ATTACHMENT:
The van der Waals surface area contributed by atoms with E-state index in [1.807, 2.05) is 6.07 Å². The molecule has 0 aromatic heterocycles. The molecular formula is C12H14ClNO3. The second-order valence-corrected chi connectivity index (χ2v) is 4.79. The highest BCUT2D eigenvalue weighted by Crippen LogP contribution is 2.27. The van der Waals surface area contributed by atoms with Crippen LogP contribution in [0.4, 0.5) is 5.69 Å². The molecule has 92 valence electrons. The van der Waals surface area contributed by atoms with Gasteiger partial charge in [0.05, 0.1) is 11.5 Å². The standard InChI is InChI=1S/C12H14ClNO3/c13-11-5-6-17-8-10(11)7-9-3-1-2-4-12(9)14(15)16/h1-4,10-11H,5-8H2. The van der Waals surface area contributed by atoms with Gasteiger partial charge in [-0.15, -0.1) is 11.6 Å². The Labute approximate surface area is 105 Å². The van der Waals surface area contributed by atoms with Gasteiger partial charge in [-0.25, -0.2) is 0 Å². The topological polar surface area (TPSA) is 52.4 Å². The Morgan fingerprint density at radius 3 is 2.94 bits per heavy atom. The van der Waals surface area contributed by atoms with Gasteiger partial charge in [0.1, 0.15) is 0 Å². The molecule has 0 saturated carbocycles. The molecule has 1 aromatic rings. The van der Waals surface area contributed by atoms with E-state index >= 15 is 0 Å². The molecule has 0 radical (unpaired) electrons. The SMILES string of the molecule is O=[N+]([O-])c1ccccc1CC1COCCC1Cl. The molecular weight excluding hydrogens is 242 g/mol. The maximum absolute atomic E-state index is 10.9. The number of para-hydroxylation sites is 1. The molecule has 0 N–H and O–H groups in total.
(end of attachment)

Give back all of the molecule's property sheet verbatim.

The van der Waals surface area contributed by atoms with E-state index in [1.807, 2.05) is 6.07 Å². The molecule has 0 aromatic heterocycles. The molecular formula is C12H14ClNO3. The second-order valence-corrected chi connectivity index (χ2v) is 4.79. The highest BCUT2D eigenvalue weighted by Crippen LogP contribution is 2.27. The van der Waals surface area contributed by atoms with Crippen LogP contribution in [0.4, 0.5) is 5.69 Å². The molecule has 92 valence electrons. The van der Waals surface area contributed by atoms with Gasteiger partial charge in [0.05, 0.1) is 11.5 Å². The standard InChI is InChI=1S/C12H14ClNO3/c13-11-5-6-17-8-10(11)7-9-3-1-2-4-12(9)14(15)16/h1-4,10-11H,5-8H2. The van der Waals surface area contributed by atoms with Gasteiger partial charge in [-0.15, -0.1) is 11.6 Å². The Labute approximate surface area is 105 Å². The van der Waals surface area contributed by atoms with Gasteiger partial charge in [-0.25, -0.2) is 0 Å². The topological polar surface area (TPSA) is 52.4 Å². The Morgan fingerprint density at radius 3 is 2.94 bits per heavy atom. The van der Waals surface area contributed by atoms with Gasteiger partial charge in [0.1, 0.15) is 0 Å². The molecule has 0 saturated carbocycles. The molecule has 1 aromatic rings. The van der Waals surface area contributed by atoms with E-state index >= 15 is 0 Å². The molecule has 0 radical (unpaired) electrons. The SMILES string of the molecule is O=[N+]([O-])c1ccccc1CC1COCCC1Cl. The molecular weight excluding hydrogens is 242 g/mol. The maximum absolute atomic E-state index is 10.9. The number of para-hydroxylation sites is 1. The molecule has 0 N–H and O–H groups in total.